A YouTuber is currently at the tail end of a mammoth task: playing Final Fantasy 13 for 40 hours straight. At the time of writing, streamer TSM is 35 hours into the run, and still going strong, as he makes his way through the massive JRPG.
TSM is aiming to beat the world record for the longest marathon of a Final Fantasy game, which currently sits at 40 hours courtesy of Aaron Gonzalez Santome, having been achieved back in 2015. The stream is also a fundraiser, with £448 raised for The National Society for Epilepsy so far.
At the time of writing, there are five hours left to go until TSM has at least matched the current record, so there’s still time to head over to the stream and raise some more for the cause.
The National Society for Epilepsy covers a wide range of areas, including care for those with epilepsy, and research into further treatments. It’s also an advocacy group who, as the website explains, “[strives] to push epilepsy up the political agenda and bring about change at government level.”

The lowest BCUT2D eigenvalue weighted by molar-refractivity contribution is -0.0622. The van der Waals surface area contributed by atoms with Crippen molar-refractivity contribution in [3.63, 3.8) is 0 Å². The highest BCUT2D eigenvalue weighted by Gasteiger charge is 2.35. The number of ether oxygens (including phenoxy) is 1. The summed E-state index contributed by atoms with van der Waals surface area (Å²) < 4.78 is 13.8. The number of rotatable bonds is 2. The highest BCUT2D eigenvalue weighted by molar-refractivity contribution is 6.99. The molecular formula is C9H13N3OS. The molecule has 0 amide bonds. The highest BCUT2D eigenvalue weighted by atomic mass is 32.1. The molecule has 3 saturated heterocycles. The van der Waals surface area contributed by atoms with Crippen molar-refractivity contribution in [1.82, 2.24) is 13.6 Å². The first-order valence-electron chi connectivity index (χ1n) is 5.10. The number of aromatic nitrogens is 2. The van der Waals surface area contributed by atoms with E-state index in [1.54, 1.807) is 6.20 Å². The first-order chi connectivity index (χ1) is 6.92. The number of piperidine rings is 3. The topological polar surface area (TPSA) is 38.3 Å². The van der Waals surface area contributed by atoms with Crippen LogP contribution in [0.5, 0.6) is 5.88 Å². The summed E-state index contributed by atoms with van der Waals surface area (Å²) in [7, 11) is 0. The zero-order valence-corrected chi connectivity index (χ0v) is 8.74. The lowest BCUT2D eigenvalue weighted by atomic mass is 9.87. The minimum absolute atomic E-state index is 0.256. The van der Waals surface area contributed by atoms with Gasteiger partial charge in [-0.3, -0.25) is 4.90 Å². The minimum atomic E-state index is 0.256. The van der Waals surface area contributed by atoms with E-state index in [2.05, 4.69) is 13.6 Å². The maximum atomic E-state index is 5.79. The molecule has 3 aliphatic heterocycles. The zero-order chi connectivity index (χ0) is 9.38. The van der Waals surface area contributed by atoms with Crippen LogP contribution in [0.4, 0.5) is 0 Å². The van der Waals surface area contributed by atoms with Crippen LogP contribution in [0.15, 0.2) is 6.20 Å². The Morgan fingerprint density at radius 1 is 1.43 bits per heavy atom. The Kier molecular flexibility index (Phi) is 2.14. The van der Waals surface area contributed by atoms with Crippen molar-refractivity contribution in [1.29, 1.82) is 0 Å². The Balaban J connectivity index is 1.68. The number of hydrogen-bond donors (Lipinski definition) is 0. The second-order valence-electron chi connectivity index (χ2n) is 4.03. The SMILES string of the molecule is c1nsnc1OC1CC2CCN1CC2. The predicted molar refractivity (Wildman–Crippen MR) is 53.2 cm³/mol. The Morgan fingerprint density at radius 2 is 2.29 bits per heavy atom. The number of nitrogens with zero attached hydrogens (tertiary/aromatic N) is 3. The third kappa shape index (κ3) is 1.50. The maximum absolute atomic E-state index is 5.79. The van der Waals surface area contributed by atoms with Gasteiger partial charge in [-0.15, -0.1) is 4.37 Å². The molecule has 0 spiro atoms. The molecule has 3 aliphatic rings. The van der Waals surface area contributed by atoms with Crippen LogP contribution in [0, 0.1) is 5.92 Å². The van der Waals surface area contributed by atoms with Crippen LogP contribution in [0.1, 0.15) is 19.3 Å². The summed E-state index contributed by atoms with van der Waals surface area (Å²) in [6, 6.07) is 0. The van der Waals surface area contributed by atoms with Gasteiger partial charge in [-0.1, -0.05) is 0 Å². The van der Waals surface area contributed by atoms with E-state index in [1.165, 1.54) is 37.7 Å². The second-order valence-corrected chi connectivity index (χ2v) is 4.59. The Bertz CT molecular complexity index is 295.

If you would like to make a donation as part of TSM’s fundraiser, you can do so on the event’s Go Fund Me page.
Gaming and charity events have long gone hand-in-hand, but even more so throughout the pandemic. The gaming community has used live streaming to raise money for a number of causes, including humanitarian aid in Palestine and COVID-19 relief.
Most recently, it was announced that disabled gamers charity, AbleGamers, raised a staggering $1 million. This was part of the year-long fundraising initiative, SpawnTogether, which saw dozens of content creators hold smaller fundraisers. The donation drive was a massive success, gaining the support of celebrities such as Brie Larson and Ryan Reynolds.
COO of AbleGamers, Steven Spohn, was delighted with the results: “I am absolutely floored by the outpouring of love and support. When I set out on this journey, I thought we would raise a few thousand dollars. I massively underestimated the groundswell of support this amazing community has for things that matter to them the most. Finally, we are at a point where people truly believe everyone should be able to play.”
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